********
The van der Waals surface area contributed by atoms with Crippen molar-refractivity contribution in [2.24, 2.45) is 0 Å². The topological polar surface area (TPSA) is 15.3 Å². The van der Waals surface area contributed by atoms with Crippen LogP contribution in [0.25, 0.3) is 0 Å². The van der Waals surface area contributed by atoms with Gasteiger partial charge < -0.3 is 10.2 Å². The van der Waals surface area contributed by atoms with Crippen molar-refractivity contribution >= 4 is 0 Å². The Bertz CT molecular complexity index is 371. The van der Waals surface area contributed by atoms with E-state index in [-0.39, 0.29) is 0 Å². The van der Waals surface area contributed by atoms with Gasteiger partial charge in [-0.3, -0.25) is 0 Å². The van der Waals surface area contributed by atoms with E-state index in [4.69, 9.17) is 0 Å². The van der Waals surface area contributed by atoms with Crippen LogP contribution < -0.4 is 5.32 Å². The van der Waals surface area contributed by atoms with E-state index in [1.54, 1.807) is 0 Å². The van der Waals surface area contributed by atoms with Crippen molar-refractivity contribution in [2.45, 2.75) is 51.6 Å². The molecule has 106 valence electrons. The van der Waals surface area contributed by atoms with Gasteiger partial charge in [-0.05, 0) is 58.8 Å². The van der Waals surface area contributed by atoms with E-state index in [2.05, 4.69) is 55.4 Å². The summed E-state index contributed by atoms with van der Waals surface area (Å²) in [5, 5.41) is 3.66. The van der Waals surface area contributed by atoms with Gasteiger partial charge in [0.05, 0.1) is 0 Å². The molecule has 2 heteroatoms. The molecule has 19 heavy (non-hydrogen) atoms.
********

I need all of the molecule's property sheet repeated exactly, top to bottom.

The van der Waals surface area contributed by atoms with Crippen molar-refractivity contribution in [2.24, 2.45) is 0 Å². The topological polar surface area (TPSA) is 15.3 Å². The van der Waals surface area contributed by atoms with Crippen LogP contribution in [0.25, 0.3) is 0 Å². The van der Waals surface area contributed by atoms with Gasteiger partial charge < -0.3 is 10.2 Å². The van der Waals surface area contributed by atoms with Crippen molar-refractivity contribution >= 4 is 0 Å². The Bertz CT molecular complexity index is 371. The van der Waals surface area contributed by atoms with E-state index in [-0.39, 0.29) is 0 Å². The van der Waals surface area contributed by atoms with Gasteiger partial charge in [-0.3, -0.25) is 0 Å². The van der Waals surface area contributed by atoms with E-state index in [4.69, 9.17) is 0 Å². The van der Waals surface area contributed by atoms with Crippen LogP contribution < -0.4 is 5.32 Å². The van der Waals surface area contributed by atoms with E-state index in [1.54, 1.807) is 0 Å². The van der Waals surface area contributed by atoms with Crippen molar-refractivity contribution in [2.45, 2.75) is 51.6 Å². The molecule has 106 valence electrons. The van der Waals surface area contributed by atoms with Gasteiger partial charge in [-0.05, 0) is 58.8 Å². The van der Waals surface area contributed by atoms with E-state index in [2.05, 4.69) is 55.4 Å². The summed E-state index contributed by atoms with van der Waals surface area (Å²) in [5, 5.41) is 3.66. The van der Waals surface area contributed by atoms with Gasteiger partial charge in [0.05, 0.1) is 0 Å². The molecule has 2 heteroatoms. The molecule has 19 heavy (non-hydrogen) atoms.